“Last night, I was in bed around 12:30. We were supposed to play in Frederick this weekend, so I was going to go home to see my family and my girlfriend. I was laying in bed at 12:30 last night, and I got a call saying I needed to be in the airport, or at the clubhouse at four, to the airport by five. We were at home in Virginia, and I was going to travel the next morning. I had to catch a 6 a.m. flight. At the time, it was kind of frustrating.
“It’s nice moving up and playing at Double-A and helping out, but at 12:30, when you’re sleeping or ready to go to bed and about to go see family…”
The Cubs’ Kyler Burke on transitioning from the outfield to starting pitching (Cubs’ Burke continues conversion):
“It was a big transition going from the outfield. It’s almost a completely different lifestyle, especially as a starting pitcher. I went from starting 130 games to starting 20 something. The biggest adjustment is just the mentality of being a pitcher. It’s a little bit of a different routine. I think I’m kind of starting to figure all that out. I’m trying to go out and work hard every day.
“It was definitely a tough decision. We kind of talked about it mutually. It wasn’t something where they said, ‘You need to be a pitcher now.’ It was a mutual thing, and it was definitely tough because I’d worked hard for 4 ½ years to try to be a hitter. I think it was a good move, and I think things are going in the right direction.
“I think it was a little bit of both. The upside, I think, just baseball in general, there are fewer left-handed pitchers. It’s a commodity in any organization. That was a big part of it right there. It was kind of a timing thing where we had a bunch of outfield guys in the system and everything that went into the decision of doing the conversion.”
Atlanta’s Alex Wood on pushing teammate J.R. Graham to adopt the spike curveball (Wood produces “best start I’ve had”):
“J.R. and I talk every day about different kinds of stuff. His fastball, he can run it up there a little higher than I will, but we’re kind of the same pitcher except that he’s right-handed and I’m left-handed. He kind of has the same deal as I have had up until this year where he’s trying to figure out that breaking pitch he can throw all the time for a strike, and not just as a put-away pitch. I was able to pick up my spike curve from Jonny [Venters] and Craig [Kimbrel], and I had kind of been hinting at him, ‘Try it out, see how you like it.’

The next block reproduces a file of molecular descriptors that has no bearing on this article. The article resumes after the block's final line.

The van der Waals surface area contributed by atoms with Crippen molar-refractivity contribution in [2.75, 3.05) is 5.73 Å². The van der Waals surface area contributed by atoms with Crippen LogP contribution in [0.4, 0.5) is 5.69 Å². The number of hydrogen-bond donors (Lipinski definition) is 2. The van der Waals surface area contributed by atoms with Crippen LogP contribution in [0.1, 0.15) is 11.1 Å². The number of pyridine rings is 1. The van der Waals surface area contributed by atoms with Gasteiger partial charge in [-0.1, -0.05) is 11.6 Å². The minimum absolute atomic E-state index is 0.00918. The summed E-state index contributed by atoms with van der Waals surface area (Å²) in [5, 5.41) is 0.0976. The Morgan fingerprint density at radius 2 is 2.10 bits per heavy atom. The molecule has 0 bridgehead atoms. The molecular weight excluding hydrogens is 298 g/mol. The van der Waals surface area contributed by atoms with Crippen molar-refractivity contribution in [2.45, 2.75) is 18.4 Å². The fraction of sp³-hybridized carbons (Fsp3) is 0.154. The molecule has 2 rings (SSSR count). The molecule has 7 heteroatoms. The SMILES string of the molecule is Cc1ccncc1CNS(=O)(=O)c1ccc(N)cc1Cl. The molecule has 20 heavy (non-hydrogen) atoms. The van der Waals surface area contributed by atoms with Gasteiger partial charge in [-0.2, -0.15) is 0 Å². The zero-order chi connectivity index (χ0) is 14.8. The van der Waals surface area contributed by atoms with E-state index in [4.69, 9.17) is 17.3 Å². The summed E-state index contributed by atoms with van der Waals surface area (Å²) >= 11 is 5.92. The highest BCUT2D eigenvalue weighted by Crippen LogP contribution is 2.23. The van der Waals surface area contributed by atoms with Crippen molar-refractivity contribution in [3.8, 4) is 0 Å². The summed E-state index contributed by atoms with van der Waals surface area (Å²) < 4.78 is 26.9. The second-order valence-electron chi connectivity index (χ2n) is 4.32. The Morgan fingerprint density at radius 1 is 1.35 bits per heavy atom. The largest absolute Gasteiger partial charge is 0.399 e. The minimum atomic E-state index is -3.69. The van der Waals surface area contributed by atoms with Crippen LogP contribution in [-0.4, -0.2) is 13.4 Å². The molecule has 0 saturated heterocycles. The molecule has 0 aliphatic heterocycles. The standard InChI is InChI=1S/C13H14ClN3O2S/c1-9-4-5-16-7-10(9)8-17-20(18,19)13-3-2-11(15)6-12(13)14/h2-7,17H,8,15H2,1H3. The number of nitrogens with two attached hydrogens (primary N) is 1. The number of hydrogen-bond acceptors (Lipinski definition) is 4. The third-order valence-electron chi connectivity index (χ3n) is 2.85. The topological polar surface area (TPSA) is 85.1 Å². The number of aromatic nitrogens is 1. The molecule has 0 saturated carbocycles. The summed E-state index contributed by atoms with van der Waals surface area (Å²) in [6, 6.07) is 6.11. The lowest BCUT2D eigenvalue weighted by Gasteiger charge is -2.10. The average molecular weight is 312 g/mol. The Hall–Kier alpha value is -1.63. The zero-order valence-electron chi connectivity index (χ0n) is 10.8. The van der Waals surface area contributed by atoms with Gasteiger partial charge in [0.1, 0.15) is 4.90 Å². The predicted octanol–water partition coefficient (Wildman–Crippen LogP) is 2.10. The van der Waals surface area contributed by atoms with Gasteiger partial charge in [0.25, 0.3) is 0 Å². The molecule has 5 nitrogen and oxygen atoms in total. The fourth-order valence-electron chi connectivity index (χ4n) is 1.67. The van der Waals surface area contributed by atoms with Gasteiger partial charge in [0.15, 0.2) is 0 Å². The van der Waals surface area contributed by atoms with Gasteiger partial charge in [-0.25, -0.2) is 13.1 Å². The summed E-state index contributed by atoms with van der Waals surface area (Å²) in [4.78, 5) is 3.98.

“Really, when you throw it, the grip itself helps you get on top of the ball without really trying to. For hard throwers like him and me, it helps us both out. He kind of started messing with it, and then his last start, it was probably the best his curve or slider — I’m not sure what he calls it — but it was the best it’s been. It was a good step in the right direction for him, and I know he’s itching to get back out there and throw it some more.”
Wood on trying not to think about when/if he’s promoted:
They haven’t said anything to me. It’s my first full year, and probably the hardest thing is just telling myself to take it a day at a time and trust in the Braves. I try to tell myself — and I write it down after most of my starts — just take it a day at a time and keep throwing well. Whatever happens, happens. Whenever that day comes to go to Gwinnett or to Atlanta, that’ll be the right time for me. I’m trying to get better and learn every start out. That’s my goal right now for sure.